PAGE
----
After comparing these heavyweights of the headphone game, the LCD2C and HD800S, I went back to the HD58X and tried some tweaked EQ settings based on oratory1990’s eq, but without the bass dip and sub-bass bump. Listening to Sibelius’ Violin Concerto in D Minor with the HD58X reminds me of how little separates high quality headphones in terms of both the technicalities and the overall enjoyment that they can bring. Stock tuning seems to be by far the biggest difference, but this can be adjusted with EQ.

Alright, that was fun, now back to listening to music instead of equipment!


Very nice, detailed review as always @pwjazz. As ever you’ve put all your points across really clearly and even a nitwit like me can understand. I like all your references to how you hear the differences with the pieces of music that you’ve used. Thanks it was a great read.


It’s been awhile since I’ve read such a thorough, concise, and detailed review. Although you referred to it as impressions, it far exceeded that. Your attention to detail and honest assessment was awesome. I was amazed at your well rounded taste and selection of music.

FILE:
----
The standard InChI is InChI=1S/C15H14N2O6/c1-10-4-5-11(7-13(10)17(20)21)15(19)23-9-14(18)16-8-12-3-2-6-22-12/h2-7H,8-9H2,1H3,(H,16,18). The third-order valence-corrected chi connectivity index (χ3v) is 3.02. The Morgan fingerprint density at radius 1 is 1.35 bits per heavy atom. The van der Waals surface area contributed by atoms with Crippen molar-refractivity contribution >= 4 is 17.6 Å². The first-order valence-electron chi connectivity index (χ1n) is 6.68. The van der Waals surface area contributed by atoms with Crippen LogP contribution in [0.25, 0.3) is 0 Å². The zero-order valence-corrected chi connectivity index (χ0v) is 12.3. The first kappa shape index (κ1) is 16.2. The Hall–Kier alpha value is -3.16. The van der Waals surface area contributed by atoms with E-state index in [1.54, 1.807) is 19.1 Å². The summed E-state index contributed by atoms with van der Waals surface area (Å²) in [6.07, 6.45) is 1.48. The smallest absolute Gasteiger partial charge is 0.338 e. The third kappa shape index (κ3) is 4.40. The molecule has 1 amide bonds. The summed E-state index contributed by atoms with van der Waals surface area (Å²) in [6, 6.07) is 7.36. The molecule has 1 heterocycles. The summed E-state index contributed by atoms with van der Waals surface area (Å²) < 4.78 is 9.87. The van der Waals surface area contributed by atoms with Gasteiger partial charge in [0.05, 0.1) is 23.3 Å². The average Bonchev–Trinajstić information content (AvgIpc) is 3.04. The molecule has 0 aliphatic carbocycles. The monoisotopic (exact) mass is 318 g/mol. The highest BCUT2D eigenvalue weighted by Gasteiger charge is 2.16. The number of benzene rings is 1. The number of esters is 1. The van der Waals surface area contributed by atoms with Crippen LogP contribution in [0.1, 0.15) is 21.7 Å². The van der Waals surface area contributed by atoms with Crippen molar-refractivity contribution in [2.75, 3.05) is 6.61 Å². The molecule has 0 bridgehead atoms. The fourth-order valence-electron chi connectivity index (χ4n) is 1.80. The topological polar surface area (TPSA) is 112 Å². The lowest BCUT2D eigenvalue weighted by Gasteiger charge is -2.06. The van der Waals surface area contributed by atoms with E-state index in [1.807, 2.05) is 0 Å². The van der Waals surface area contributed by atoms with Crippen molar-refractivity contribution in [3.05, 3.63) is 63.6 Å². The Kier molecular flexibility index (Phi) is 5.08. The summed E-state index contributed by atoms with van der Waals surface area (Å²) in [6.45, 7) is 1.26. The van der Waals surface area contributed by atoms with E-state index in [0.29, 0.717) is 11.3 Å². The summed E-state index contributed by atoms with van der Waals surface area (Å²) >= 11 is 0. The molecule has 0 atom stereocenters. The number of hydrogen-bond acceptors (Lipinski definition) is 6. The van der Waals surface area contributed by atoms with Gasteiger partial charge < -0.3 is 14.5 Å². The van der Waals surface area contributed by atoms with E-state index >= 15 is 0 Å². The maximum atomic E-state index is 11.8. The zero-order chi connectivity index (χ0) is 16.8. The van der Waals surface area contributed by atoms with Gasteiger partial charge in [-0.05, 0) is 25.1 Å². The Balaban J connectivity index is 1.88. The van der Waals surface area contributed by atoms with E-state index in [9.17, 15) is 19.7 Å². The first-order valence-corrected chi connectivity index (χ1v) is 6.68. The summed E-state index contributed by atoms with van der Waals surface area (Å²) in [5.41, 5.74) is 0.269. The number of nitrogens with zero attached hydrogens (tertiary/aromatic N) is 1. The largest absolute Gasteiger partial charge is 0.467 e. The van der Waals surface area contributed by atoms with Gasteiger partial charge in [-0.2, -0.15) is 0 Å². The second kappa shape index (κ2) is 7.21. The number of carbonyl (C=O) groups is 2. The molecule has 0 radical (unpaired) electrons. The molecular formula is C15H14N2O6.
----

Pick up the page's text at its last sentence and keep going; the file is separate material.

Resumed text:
Your contribution to our community are a delight. I look forward to more of your contributions.



Just added a set of these cans to my headphone armory…


Just finished doing a video review of these. They were provided courtesy of the community preview program. I’ll likely do a more complete write-up once I find the time to do so but for the moment, here are my thoughts:

Detail retrieval - 9/10
Speed - 9/10 (surprisingly)
Stage - 11/10
Imaging - 10/10
Tonality - 8.5/10

In short, it’s technically amazing, at the risk of sounding a bit boring. The main drawback is that the bass is noticeably less detailed than on similarly priced flagships - especially some of the Hifiman planars that have a similar tonality like the Arya. I do enjoy the clarity of the treble though, and this is still one of the best headphones for overall clarity. I just find that my preference for musicality lies with the ZMF Verite, and in 2019 there are similar if not better alternatives available that may be better overall, unless you’re specifically looking to scratch that imaging and instrument separation itch.